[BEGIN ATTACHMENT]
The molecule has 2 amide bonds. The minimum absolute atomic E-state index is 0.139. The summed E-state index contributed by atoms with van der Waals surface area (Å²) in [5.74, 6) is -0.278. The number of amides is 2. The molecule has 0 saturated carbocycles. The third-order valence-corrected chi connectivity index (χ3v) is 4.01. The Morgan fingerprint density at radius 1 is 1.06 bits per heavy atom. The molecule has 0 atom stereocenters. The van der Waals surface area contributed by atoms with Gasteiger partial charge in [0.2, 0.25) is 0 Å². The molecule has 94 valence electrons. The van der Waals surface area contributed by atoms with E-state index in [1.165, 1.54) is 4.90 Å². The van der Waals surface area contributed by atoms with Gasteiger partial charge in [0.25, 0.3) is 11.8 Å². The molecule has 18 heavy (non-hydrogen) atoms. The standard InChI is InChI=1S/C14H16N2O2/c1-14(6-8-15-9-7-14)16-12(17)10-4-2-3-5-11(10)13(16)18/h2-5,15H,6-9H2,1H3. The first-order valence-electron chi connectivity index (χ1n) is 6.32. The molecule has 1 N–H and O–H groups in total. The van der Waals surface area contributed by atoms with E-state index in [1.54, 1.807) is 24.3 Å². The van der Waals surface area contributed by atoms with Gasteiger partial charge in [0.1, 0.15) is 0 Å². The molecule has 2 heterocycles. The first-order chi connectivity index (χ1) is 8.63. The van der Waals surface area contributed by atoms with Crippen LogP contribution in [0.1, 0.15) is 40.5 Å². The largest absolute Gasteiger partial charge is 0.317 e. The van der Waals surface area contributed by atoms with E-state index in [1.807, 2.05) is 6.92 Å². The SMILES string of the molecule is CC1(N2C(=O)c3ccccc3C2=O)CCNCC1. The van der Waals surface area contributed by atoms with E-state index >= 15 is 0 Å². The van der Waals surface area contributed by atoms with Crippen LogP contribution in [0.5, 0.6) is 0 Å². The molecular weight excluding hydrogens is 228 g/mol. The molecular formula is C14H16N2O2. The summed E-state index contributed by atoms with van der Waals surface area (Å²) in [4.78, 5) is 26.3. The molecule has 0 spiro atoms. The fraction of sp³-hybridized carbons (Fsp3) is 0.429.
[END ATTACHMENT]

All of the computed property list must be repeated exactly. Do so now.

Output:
The molecule has 2 amide bonds. The minimum absolute atomic E-state index is 0.139. The summed E-state index contributed by atoms with van der Waals surface area (Å²) in [5.74, 6) is -0.278. The number of amides is 2. The molecule has 0 saturated carbocycles. The third-order valence-corrected chi connectivity index (χ3v) is 4.01. The Morgan fingerprint density at radius 1 is 1.06 bits per heavy atom. The molecule has 0 atom stereocenters. The van der Waals surface area contributed by atoms with Gasteiger partial charge in [0.2, 0.25) is 0 Å². The molecule has 94 valence electrons. The van der Waals surface area contributed by atoms with E-state index in [1.165, 1.54) is 4.90 Å². The van der Waals surface area contributed by atoms with Gasteiger partial charge in [0.25, 0.3) is 11.8 Å². The molecule has 18 heavy (non-hydrogen) atoms. The standard InChI is InChI=1S/C14H16N2O2/c1-14(6-8-15-9-7-14)16-12(17)10-4-2-3-5-11(10)13(16)18/h2-5,15H,6-9H2,1H3. The first-order valence-electron chi connectivity index (χ1n) is 6.32. The molecule has 1 N–H and O–H groups in total. The van der Waals surface area contributed by atoms with E-state index in [1.54, 1.807) is 24.3 Å². The van der Waals surface area contributed by atoms with Gasteiger partial charge in [0.1, 0.15) is 0 Å². The molecule has 2 heterocycles. The first-order chi connectivity index (χ1) is 8.63. The van der Waals surface area contributed by atoms with Crippen LogP contribution in [0.1, 0.15) is 40.5 Å². The largest absolute Gasteiger partial charge is 0.317 e. The van der Waals surface area contributed by atoms with E-state index in [1.807, 2.05) is 6.92 Å². The SMILES string of the molecule is CC1(N2C(=O)c3ccccc3C2=O)CCNCC1. The van der Waals surface area contributed by atoms with E-state index >= 15 is 0 Å². The van der Waals surface area contributed by atoms with Crippen LogP contribution in [0.5, 0.6) is 0 Å². The molecular weight excluding hydrogens is 228 g/mol. The molecular formula is C14H16N2O2. The summed E-state index contributed by atoms with van der Waals surface area (Å²) in [4.78, 5) is 26.3. The molecule has 0 spiro atoms. The fraction of sp³-hybridized carbons (Fsp3) is 0.429.